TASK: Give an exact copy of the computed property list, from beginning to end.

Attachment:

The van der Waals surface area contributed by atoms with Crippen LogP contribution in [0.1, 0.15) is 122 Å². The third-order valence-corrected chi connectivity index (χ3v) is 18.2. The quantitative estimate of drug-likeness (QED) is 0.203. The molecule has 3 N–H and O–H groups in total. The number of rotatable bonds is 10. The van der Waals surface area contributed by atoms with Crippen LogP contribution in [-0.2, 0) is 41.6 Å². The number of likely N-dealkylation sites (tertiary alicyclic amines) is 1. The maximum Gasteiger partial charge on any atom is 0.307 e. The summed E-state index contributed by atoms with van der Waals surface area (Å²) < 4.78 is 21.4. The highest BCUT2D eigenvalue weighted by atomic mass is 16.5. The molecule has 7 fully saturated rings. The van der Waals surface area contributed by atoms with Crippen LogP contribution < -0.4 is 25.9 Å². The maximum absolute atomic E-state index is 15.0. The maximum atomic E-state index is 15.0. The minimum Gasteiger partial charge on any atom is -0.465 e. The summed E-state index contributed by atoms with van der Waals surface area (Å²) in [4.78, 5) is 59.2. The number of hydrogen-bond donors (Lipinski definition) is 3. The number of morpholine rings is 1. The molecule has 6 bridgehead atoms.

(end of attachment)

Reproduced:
The van der Waals surface area contributed by atoms with Crippen LogP contribution in [0.1, 0.15) is 122 Å². The third-order valence-corrected chi connectivity index (χ3v) is 18.2. The quantitative estimate of drug-likeness (QED) is 0.203. The molecule has 3 N–H and O–H groups in total. The number of rotatable bonds is 10. The van der Waals surface area contributed by atoms with Crippen LogP contribution in [-0.2, 0) is 41.6 Å². The number of likely N-dealkylation sites (tertiary alicyclic amines) is 1. The maximum Gasteiger partial charge on any atom is 0.307 e. The summed E-state index contributed by atoms with van der Waals surface area (Å²) < 4.78 is 21.4. The highest BCUT2D eigenvalue weighted by atomic mass is 16.5. The molecule has 7 fully saturated rings. The van der Waals surface area contributed by atoms with Crippen LogP contribution < -0.4 is 25.9 Å². The maximum absolute atomic E-state index is 15.0. The maximum atomic E-state index is 15.0. The minimum Gasteiger partial charge on any atom is -0.465 e. The summed E-state index contributed by atoms with van der Waals surface area (Å²) in [4.78, 5) is 59.2. The number of hydrogen-bond donors (Lipinski definition) is 3. The number of morpholine rings is 1. The molecule has 6 bridgehead atoms.